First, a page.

Naoki Urasawa is finally receiving increased attention through Viz's Signature Line. Urasawa is what can be recommended to fans when they realize that they've finally outgrown Naruto*, but can't quiet let go of the idea of a riveting good old-fashioned boy's adventure. 20th Century Boys, concurrently being released with Pluto, is just the kind of cerebral action thriller to appeal to the reader's changing tastes. I suppose that in Japan both manga serials serve as a fond revisit to the past for a certain generation that remembers consuming the works of Tezuka and his contemporaries, but I guess nostalgia for the popular culture of one's youth is a common condition in all post-industrial societies. And manga has been around long enough in the West that there should now be a generation of readers who will be more receptive to Urasawa's charms if they haven't given-up on the comics medium.
The first two volumes of the series were devoted to setting-up the story. Kenji Endō spent a typical childhood hanging out with his friends, building their secret hide-outs, reading comics, watching TV, exploring their neighborhood, and making-up stories about saving the world by fighting evil. But the now-adult Kenji begins to notice a vast conspiracy building around him. By the end of volume two, Kenji fully realizes that a nefarious cult is enacting the idle fantasies for world domination that he and his boyhood friends once dreamed-up to pass the time many years ago. And one of his childhood acquaintances may be the leader of this fanatical cult simply known as "Our Friend".
Volume 3 is the first turning-point of the series - the hero hearing what someone else referred to as the call to adventure. The person who forces Kenji to confront this uncomfortable truth is almost a supernatural presence: A homeless old man whose ability to foresee the future has earned him the name Kamisama (God):
Kenji's initial reaction is to panic:
Followed by an all-night electric guitar session to steady his resolve:
Kenji's actions are built on character development of the previous volumes. Virtually all of his friends that he still maintains contact with have grown-up and now live fairly normal lives. Kenji himself barely remembers his early childhood and has taken over the family business of running a liquor store, which he is in the process of turning into a convenience store. He also acts as a parent to his missing sister's baby daughter Kanna. In short he lives an average, unassuming life. But of all his circle of friends, he still retains the highest reserves of youthful idealism. At one point he became a rebellious rock guitarist. And while he's given-up on his dreams of a successful musical career, it's his love for rock music that he returns to when he makes his choice to answer the call.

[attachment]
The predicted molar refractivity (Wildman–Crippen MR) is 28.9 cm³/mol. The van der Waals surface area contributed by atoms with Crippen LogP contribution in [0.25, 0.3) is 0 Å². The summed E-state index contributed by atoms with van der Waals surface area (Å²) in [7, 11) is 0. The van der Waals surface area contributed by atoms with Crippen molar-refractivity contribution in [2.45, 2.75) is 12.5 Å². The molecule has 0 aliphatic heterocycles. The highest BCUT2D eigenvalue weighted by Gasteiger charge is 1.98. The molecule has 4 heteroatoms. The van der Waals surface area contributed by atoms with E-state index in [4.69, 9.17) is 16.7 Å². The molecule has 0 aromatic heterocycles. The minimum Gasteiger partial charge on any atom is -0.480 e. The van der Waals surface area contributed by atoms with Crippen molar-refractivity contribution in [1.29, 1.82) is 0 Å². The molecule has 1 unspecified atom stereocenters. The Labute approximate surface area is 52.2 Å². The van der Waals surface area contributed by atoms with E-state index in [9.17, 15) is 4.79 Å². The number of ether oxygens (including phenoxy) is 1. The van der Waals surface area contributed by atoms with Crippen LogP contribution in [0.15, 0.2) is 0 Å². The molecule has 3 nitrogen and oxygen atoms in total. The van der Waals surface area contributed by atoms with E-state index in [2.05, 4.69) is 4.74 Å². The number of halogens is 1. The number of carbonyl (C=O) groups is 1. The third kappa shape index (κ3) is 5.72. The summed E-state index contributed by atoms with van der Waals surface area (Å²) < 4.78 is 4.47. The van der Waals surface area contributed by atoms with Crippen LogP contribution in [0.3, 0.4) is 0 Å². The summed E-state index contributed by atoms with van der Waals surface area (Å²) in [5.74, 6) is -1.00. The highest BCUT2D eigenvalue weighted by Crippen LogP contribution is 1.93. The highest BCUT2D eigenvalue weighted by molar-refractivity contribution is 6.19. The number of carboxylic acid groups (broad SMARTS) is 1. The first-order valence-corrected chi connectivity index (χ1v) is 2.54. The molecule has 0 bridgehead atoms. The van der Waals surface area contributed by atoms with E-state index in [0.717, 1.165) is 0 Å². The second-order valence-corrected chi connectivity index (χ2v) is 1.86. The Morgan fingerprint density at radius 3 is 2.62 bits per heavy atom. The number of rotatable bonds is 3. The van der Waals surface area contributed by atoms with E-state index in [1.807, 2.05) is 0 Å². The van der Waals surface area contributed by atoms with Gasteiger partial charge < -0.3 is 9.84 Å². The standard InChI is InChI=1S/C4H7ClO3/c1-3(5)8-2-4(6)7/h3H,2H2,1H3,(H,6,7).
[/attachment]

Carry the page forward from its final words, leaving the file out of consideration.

"Our Friend", on the other hand, behaves like a twisted version of Kenji's idealism. For as yet unknown reasons he (or she) refuses to let go of those infantile good vs. evil fantasies. He instead chooses to turn them into literal reality. To Kenji's (and the reader's) complete incredulity, he has somehow managed to raise a secret army of totally faithful followers whose membership reaches into the Japanese government. His organization has apparently succeeded in building such futuristic devices such as laser guns and giant robots. The incongruity between the mundane and the fantastic defines much of the overall mood of the volume: When Kenji directly confronts the organization, his look of utter disbelief at their crazy schemes is akin to the reaction of a muggle who has just stumbled into the Ministry of Magic.
Urasawa has managed to fashion his pet themes of childhood, memory, and identity into a sly critique of pop culture nostalgia. He both acknowledges its corrosive power and its capacity to inspire while simultaneously managing to flatter his more mature audience: Kenji is a gawky middle-aged man who possesses as much common sense as anyone, and he becomes increasingly terrified as the story progresses. Nonetheless evil must be vanquished and the world must be saved. So he plays his guitar solo, makes awkward attempts to recruit potential allies, and then sets out into the darkness. Cue the music.
While originally serialized like most commercial manga, 20th Century Boys is constructed as a single complex narrative that constantly transitions back and forth between several time periods. And this is a dialogue-heavy story. But Urasawa's drawings always manage to illustrate a large and varied cast of characters, even managing to distinguish, yet portray as similar, the same character from different time periods. His pacing is compulsive enough that it doesn't get bogged down by the dialogue. In fact it makes for a very compelling page turner.
At the end of the volume, a mysterious Yojimbo-like character named Shogun is introduced. As of yet he has no connection to the events happening to Kenji, but as acknowledgment of the serialized nature of manga and as a promise of future story developments, the character makes a humorous meta reference in the very last panel.
*Naruto being a stand-in for any shonen adventure. I could have just as easily mentioned Bleach.